20. Superbly said Larry. I understand this to mean you’re talking about product from any vendor and you are right on. If vendors want help testing new things it is great to work with them to do so. I wish they would hold back another year on pushing things to market so they were time-tested in the marketplace not just in selling to the retailer. Testing should go beyond selling to retailers and include selling in the store, bench performance, and garden performance for the consumer before plants are pushed through. With so many new plants available I really have to question the rush to sell-to the retailer when it is unknown how well the retailer will be able to sell-through and create a clientele for new plants into the future. If just one breeder would take one new introduction and push it back a year they would probably get better results – worth the wait.

    We need more plants that consumers will come back for time and again – at the independent garden center. When the same plants are available later at box stores (like Wave, Endless Summer, and Knockout Roses to name a few) the payoff for the upfront effort is eroded. How many consumers bought these things from an independent first, then bought more later at the boxes? Don’t answer, that’s a rhetorical question. You know the answer is a LOT. Sorry vendors, I’m not drinking this Cool-Aid. I understand vendors have had trouble getting independents to buy into programs in the past. It takes a while to get new concepts such as branded plants into your psyche. Get over it. I’ve heard all the arguments. The game was changed now years ago when independents sold a ton of Endless Summer first year out the gate. Give independents something we are all asking for – something that won’t be in the boxes EVER. When it runs its course move on to something else.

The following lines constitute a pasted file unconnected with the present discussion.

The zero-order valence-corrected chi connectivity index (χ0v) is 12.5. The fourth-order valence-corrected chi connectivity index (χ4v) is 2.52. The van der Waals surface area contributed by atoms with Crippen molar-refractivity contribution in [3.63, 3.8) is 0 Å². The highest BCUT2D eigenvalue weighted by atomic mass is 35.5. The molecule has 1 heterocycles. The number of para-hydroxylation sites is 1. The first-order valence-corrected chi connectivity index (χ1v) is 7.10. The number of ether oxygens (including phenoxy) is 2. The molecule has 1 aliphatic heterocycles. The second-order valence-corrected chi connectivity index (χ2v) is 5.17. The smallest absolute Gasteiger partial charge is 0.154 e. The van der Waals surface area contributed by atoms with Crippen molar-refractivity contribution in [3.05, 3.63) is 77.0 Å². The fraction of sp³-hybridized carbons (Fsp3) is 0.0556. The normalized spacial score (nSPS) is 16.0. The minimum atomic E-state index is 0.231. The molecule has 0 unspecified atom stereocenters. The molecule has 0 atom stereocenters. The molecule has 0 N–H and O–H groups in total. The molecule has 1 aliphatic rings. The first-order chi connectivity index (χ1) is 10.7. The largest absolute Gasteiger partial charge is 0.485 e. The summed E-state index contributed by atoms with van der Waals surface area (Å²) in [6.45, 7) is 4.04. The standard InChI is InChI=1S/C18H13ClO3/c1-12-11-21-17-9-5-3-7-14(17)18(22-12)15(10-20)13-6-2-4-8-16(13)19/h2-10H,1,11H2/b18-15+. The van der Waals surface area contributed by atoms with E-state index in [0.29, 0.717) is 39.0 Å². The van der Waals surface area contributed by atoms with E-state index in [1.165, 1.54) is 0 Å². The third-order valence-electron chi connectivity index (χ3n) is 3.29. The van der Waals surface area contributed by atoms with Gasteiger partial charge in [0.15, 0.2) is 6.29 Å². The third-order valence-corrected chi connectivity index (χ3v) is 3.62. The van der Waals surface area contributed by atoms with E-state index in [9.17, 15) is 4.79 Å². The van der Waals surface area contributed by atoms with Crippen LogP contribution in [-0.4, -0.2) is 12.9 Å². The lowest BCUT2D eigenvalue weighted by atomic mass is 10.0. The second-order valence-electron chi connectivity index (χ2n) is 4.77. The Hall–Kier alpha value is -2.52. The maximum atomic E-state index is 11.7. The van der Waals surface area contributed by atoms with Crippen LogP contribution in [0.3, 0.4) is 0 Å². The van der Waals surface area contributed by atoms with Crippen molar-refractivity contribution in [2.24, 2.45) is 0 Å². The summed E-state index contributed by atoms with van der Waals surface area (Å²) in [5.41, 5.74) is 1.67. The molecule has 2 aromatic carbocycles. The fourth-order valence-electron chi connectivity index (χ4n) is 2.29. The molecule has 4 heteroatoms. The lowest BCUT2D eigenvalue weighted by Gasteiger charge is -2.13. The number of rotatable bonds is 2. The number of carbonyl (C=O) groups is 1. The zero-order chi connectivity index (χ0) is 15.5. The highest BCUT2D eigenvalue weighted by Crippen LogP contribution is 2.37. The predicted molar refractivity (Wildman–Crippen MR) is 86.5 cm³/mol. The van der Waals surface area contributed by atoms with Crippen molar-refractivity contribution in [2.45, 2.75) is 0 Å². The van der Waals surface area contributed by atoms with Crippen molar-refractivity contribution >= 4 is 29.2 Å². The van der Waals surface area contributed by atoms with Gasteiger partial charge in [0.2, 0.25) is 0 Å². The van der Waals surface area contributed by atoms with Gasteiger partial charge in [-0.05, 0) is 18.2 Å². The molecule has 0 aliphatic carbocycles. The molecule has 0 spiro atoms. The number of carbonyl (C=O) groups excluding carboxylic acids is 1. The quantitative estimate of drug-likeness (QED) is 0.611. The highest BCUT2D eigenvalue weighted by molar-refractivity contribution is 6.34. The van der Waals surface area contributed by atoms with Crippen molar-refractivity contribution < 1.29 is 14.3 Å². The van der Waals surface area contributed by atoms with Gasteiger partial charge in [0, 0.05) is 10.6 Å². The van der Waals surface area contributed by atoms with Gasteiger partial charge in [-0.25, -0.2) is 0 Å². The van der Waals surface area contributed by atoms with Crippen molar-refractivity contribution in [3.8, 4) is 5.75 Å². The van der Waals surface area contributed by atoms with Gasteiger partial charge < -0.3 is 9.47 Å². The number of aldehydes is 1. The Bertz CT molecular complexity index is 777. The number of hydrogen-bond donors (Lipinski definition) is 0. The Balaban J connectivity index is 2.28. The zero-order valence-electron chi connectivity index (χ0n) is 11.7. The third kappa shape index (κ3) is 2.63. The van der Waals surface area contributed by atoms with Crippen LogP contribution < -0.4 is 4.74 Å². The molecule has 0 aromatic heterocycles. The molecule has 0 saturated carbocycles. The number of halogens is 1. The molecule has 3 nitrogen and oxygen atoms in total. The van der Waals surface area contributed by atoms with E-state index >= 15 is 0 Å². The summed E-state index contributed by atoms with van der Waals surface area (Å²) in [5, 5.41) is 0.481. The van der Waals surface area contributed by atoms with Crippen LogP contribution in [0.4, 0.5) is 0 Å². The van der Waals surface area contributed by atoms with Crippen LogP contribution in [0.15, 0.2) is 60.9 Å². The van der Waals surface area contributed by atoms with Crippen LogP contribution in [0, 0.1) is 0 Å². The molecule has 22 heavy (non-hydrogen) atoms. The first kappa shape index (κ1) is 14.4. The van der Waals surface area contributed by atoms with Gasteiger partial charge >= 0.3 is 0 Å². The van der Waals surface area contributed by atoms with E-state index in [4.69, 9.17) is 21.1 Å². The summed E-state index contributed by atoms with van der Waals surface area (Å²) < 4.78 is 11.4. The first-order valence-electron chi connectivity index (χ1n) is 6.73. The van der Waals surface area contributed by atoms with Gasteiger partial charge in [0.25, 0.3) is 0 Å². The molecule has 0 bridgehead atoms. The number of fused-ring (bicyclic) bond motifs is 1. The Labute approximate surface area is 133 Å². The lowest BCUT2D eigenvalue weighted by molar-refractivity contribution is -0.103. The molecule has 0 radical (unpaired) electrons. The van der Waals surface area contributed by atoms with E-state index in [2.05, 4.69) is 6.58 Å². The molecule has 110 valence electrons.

21. Dear Mr. Knapton:
    I see you have moved on from discussing Proven Winners on the ANLA Connect List-Serve to Mr. Raisch’s blog to further discredit Proven Winners and I’d like to take the opportunity, again, to respond to your comments.